Rookie Steeper’s Guide to Tea Lingo and Sounding like You Know What You’re Talking About

Maybe not as well-known as the lingo used in coffee culture, tea enthusiasts have a language of their own that is rich and steeped in the history of the warm leaf drink.

Here are a few examples of commonly used words you might hear in your favorite local tea spot.

Afternoon Tea: A somewhat ritualistic mixture of tea and small finger sandwiches finished off by tiny sweets, usually little cakes and scones. Afternoon tea is usually consumed between 4 p.m. and 6 p.m. Many grand hotels with British roots across the globe still offer Afternoon tea to their clients and tourists. Afternoon tea shouldn’t be confused with High Tea which is an early evening dinner combined with tea.

Black Tea: Composed of completely oxidized tea leaves, black tea has a stronger taste than its less oxidized cousins green, white and oolong teas. Black tea can retain its flavor for several years which explains why it was commonly used as a trade commodity. Many popular western blends of tea sue black tea as part of their composition: Earl Grey, English breakfast and Afternoon tea, Irish Breakfast and Masala Chai.

Camellia Sinensis: It’s the tea plant. Seriously. If the tea you’re drinking did not originate from Camellia sinensis, then it simply isn’t tea. The various types of tea are differed by their geographical origins and the way the leaves were processed.

Chanoyu: Japanese tea ceremony during which matcha is prepared. It is also referred to as “the way of tea”. The ceremony is based on Taoism and inspired by Zen Buddhism.

Cuppa: This is the contraction of “cup of” mainly used by British when referring to a cup of tea: “I could really go for a cuppa right now”.

Dustings: Occurs when using lower grade tea bags. The dust is a result the tea leaves once they’ve been picked and set aside.

Gong Fu Cha: Also known as the “kung fu tea ceremony”, Gong Fu Cha is a traditional Chinese tea ritual which includes the preparation and presentation of tea. The term translates to “making tea with skill”. True tea connoisseurs have taken to using Gong Fu Cha as a method of fully experiencing their tea selections.

Green Tea: Total opposite to black tea, green tea is composed of tea leaves that are minimally oxidized. There are several types of green teas – which distinct themselves by the regions and conditions where the leaves are harvested. Numerous health favorable health claims have been made about green tea over the years although following clinical research, no valuable conclusions have been reached.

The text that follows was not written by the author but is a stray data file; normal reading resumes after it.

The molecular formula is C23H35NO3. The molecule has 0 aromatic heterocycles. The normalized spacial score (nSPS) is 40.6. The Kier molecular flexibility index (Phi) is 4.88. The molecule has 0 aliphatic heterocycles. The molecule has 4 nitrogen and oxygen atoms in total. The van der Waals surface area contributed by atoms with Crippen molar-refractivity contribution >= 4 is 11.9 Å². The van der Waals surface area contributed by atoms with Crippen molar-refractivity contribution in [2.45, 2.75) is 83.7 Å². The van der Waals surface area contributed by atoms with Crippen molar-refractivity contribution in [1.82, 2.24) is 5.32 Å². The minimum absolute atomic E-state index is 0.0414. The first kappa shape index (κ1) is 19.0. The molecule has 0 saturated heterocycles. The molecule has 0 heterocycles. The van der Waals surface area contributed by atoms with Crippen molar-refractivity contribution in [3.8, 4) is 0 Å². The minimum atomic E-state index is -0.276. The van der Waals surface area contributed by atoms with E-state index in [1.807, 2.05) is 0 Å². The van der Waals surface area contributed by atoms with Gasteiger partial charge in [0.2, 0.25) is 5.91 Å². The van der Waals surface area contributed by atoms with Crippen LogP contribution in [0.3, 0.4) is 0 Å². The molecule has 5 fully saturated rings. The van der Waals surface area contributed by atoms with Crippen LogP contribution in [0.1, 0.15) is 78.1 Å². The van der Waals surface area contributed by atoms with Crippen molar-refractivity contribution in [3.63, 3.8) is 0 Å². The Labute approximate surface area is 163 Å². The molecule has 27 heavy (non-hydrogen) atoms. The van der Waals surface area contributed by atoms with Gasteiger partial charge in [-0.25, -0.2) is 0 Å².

Matcha: In Japanese “ma” means powder while “cha” means tea and so, matcha literally translates to powdered green tea. Because the entire leaf is ingested in powder form, matcha tea is considered the most potent green tea in the world.

Oolong Tea: Semi-oxidized tea also called ‘black dragon’ tea. Once the tea leaves are picked, they are rolled and allowed to oxidize which produces the floral notes oolongs are known for. Following the initial oxidization, oolongs are heated – even roasted sometimes – and carefully shaped one last time. The roasting of oolongs gives it a more coarse aroma and flavor similar to ripe fruits, nuts, caramel, and coffee or chocolate.

Pu’erh Tea: A rather rare tea that has a full, rich flavor. It is oxidized like black tea but in addition, pu’erh also goes through a timely fermentation process (similar to wine) allowing its distinct flavor to develop.

Rooibos: The rooibos plant originates from South Africa; it’s a shrub of the pea family and also referred to as the “red bush”. The leaves of the bush are used to make rooibos tea

Tisane: French term that refers to herbal teas. Tisanes are usually composed of dried flowers, fruits and herbs which are then steeped in hot water. There are no actually tea leaves involved in tisanes.

White tea: There’s very little processing when it comes to white tea. This particular type isn’t oxidized which means it retains many of the natural antioxidants but on the other side, it lacks a bit in terms of flavor, color or caffeine.


Yunomi: In Japanese this translates to “cups for hot water”. It is used for everyday tea drinking, like your favorite cup. Its shape is usually cylindrical, made from ceramic, being taller than wide.